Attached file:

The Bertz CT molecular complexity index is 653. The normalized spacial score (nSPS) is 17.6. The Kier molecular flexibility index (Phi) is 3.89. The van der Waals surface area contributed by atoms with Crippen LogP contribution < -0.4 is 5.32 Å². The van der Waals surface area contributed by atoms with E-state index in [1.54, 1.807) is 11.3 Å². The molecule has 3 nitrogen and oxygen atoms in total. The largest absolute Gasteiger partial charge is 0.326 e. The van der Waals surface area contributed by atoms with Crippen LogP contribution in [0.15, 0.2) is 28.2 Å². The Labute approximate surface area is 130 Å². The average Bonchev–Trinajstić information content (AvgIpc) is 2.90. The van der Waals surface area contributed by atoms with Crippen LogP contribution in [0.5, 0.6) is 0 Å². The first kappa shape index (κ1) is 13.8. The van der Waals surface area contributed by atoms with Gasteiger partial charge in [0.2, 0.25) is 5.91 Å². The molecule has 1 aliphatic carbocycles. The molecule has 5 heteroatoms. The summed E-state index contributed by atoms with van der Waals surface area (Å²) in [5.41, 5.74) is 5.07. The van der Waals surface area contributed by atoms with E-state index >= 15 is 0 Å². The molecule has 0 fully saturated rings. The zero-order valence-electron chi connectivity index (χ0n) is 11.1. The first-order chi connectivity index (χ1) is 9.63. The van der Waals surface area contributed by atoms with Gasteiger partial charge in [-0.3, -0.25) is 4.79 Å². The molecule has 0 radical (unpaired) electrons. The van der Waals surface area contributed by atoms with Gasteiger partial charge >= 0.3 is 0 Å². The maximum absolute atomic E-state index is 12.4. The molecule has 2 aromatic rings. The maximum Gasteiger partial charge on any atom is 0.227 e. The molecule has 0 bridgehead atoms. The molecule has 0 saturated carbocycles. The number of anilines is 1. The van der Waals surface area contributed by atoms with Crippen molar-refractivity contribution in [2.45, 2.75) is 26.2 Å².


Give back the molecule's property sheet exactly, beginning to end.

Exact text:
The Bertz CT molecular complexity index is 653. The normalized spacial score (nSPS) is 17.6. The Kier molecular flexibility index (Phi) is 3.89. The van der Waals surface area contributed by atoms with Crippen LogP contribution < -0.4 is 5.32 Å². The van der Waals surface area contributed by atoms with E-state index in [1.54, 1.807) is 11.3 Å². The molecule has 3 nitrogen and oxygen atoms in total. The largest absolute Gasteiger partial charge is 0.326 e. The van der Waals surface area contributed by atoms with Crippen LogP contribution in [0.15, 0.2) is 28.2 Å². The Labute approximate surface area is 130 Å². The average Bonchev–Trinajstić information content (AvgIpc) is 2.90. The van der Waals surface area contributed by atoms with Crippen LogP contribution in [0.5, 0.6) is 0 Å². The first kappa shape index (κ1) is 13.8. The van der Waals surface area contributed by atoms with Gasteiger partial charge in [0.2, 0.25) is 5.91 Å². The molecule has 1 aliphatic carbocycles. The molecule has 5 heteroatoms. The summed E-state index contributed by atoms with van der Waals surface area (Å²) in [5.41, 5.74) is 5.07. The van der Waals surface area contributed by atoms with E-state index >= 15 is 0 Å². The molecule has 0 fully saturated rings. The zero-order valence-electron chi connectivity index (χ0n) is 11.1. The first-order chi connectivity index (χ1) is 9.63. The van der Waals surface area contributed by atoms with Gasteiger partial charge in [-0.3, -0.25) is 4.79 Å². The molecule has 0 radical (unpaired) electrons. The van der Waals surface area contributed by atoms with Gasteiger partial charge >= 0.3 is 0 Å². The maximum absolute atomic E-state index is 12.4. The molecule has 2 aromatic rings. The maximum Gasteiger partial charge on any atom is 0.227 e. The molecule has 0 bridgehead atoms. The molecule has 0 saturated carbocycles. The number of anilines is 1. The van der Waals surface area contributed by atoms with Crippen molar-refractivity contribution in [2.45, 2.75) is 26.2 Å².